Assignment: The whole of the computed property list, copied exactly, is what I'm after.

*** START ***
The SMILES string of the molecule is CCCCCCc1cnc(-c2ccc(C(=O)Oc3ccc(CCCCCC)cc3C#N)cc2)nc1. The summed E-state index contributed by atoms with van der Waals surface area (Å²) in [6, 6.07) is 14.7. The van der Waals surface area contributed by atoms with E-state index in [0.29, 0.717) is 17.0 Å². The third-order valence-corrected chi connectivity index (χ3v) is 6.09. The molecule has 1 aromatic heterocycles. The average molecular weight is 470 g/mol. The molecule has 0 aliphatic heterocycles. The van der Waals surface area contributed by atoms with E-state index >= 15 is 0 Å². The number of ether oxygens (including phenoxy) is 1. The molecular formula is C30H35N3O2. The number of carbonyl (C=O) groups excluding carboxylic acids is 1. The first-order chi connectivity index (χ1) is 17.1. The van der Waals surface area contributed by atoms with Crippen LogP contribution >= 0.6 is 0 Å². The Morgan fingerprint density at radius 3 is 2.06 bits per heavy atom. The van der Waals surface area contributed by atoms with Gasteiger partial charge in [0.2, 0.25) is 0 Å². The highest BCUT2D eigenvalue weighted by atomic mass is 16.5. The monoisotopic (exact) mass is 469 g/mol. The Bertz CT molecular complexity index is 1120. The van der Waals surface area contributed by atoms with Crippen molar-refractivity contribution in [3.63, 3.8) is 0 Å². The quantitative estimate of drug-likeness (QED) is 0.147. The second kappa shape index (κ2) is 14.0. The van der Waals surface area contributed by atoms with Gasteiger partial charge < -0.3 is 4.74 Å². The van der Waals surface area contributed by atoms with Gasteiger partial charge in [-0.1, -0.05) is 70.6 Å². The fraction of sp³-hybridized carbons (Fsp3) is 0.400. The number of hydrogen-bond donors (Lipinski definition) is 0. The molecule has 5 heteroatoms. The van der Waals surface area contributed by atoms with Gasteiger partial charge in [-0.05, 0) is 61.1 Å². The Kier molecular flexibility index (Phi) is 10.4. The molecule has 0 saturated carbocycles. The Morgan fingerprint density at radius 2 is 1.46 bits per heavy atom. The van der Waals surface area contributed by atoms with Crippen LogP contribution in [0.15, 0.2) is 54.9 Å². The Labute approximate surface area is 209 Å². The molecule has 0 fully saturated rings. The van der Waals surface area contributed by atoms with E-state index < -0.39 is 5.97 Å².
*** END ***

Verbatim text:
The SMILES string of the molecule is CCCCCCc1cnc(-c2ccc(C(=O)Oc3ccc(CCCCCC)cc3C#N)cc2)nc1. The summed E-state index contributed by atoms with van der Waals surface area (Å²) in [6, 6.07) is 14.7. The van der Waals surface area contributed by atoms with E-state index in [0.29, 0.717) is 17.0 Å². The third-order valence-corrected chi connectivity index (χ3v) is 6.09. The molecule has 1 aromatic heterocycles. The average molecular weight is 470 g/mol. The molecule has 0 aliphatic heterocycles. The van der Waals surface area contributed by atoms with E-state index >= 15 is 0 Å². The number of ether oxygens (including phenoxy) is 1. The molecular formula is C30H35N3O2. The number of carbonyl (C=O) groups excluding carboxylic acids is 1. The first-order chi connectivity index (χ1) is 17.1. The van der Waals surface area contributed by atoms with Crippen LogP contribution >= 0.6 is 0 Å². The Morgan fingerprint density at radius 3 is 2.06 bits per heavy atom. The van der Waals surface area contributed by atoms with Gasteiger partial charge in [0.2, 0.25) is 0 Å². The highest BCUT2D eigenvalue weighted by atomic mass is 16.5. The monoisotopic (exact) mass is 469 g/mol. The Bertz CT molecular complexity index is 1120. The van der Waals surface area contributed by atoms with Crippen molar-refractivity contribution in [3.63, 3.8) is 0 Å². The quantitative estimate of drug-likeness (QED) is 0.147. The second kappa shape index (κ2) is 14.0. The van der Waals surface area contributed by atoms with Gasteiger partial charge < -0.3 is 4.74 Å². The van der Waals surface area contributed by atoms with Gasteiger partial charge in [-0.1, -0.05) is 70.6 Å². The fraction of sp³-hybridized carbons (Fsp3) is 0.400. The number of hydrogen-bond donors (Lipinski definition) is 0. The molecule has 5 heteroatoms. The van der Waals surface area contributed by atoms with Gasteiger partial charge in [-0.05, 0) is 61.1 Å². The Kier molecular flexibility index (Phi) is 10.4. The molecule has 0 saturated carbocycles. The Morgan fingerprint density at radius 2 is 1.46 bits per heavy atom. The van der Waals surface area contributed by atoms with Crippen LogP contribution in [0.15, 0.2) is 54.9 Å². The Labute approximate surface area is 209 Å². The molecule has 0 fully saturated rings. The van der Waals surface area contributed by atoms with E-state index < -0.39 is 5.97 Å².